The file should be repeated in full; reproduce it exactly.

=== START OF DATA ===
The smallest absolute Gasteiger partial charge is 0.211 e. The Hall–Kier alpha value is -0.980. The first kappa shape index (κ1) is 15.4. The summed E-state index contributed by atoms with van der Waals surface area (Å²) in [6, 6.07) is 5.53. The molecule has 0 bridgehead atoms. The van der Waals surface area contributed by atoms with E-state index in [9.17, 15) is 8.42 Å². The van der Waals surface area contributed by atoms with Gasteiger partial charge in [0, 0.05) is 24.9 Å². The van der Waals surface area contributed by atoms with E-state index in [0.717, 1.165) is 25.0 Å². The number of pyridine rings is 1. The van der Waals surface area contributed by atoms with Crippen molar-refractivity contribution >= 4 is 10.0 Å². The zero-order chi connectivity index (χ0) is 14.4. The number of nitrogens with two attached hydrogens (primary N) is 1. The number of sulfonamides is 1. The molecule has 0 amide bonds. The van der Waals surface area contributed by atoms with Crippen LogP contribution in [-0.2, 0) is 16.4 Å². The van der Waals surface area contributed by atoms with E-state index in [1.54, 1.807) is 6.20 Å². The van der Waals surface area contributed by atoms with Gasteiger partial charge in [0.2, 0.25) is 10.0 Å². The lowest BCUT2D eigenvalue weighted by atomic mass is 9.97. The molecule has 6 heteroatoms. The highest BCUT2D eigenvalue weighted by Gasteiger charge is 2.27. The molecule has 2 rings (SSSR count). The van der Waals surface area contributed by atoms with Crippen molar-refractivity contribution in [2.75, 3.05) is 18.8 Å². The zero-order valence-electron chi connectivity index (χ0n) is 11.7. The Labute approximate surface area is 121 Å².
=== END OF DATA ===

The smallest absolute Gasteiger partial charge is 0.211 e. The Hall–Kier alpha value is -0.980. The first kappa shape index (κ1) is 15.4. The summed E-state index contributed by atoms with van der Waals surface area (Å²) in [6, 6.07) is 5.53. The molecule has 0 bridgehead atoms. The van der Waals surface area contributed by atoms with E-state index in [9.17, 15) is 8.42 Å². The van der Waals surface area contributed by atoms with Gasteiger partial charge in [0, 0.05) is 24.9 Å². The van der Waals surface area contributed by atoms with E-state index in [0.717, 1.165) is 25.0 Å². The number of pyridine rings is 1. The van der Waals surface area contributed by atoms with Crippen molar-refractivity contribution >= 4 is 10.0 Å². The zero-order chi connectivity index (χ0) is 14.4. The number of nitrogens with two attached hydrogens (primary N) is 1. The number of sulfonamides is 1. The molecule has 0 amide bonds. The van der Waals surface area contributed by atoms with Crippen LogP contribution in [-0.2, 0) is 16.4 Å². The van der Waals surface area contributed by atoms with E-state index in [1.54, 1.807) is 6.20 Å². The van der Waals surface area contributed by atoms with Gasteiger partial charge in [0.2, 0.25) is 10.0 Å². The lowest BCUT2D eigenvalue weighted by atomic mass is 9.97. The molecule has 6 heteroatoms. The highest BCUT2D eigenvalue weighted by Gasteiger charge is 2.27. The molecule has 2 rings (SSSR count). The van der Waals surface area contributed by atoms with Crippen molar-refractivity contribution in [2.75, 3.05) is 18.8 Å². The zero-order valence-electron chi connectivity index (χ0n) is 11.7. The Labute approximate surface area is 121 Å².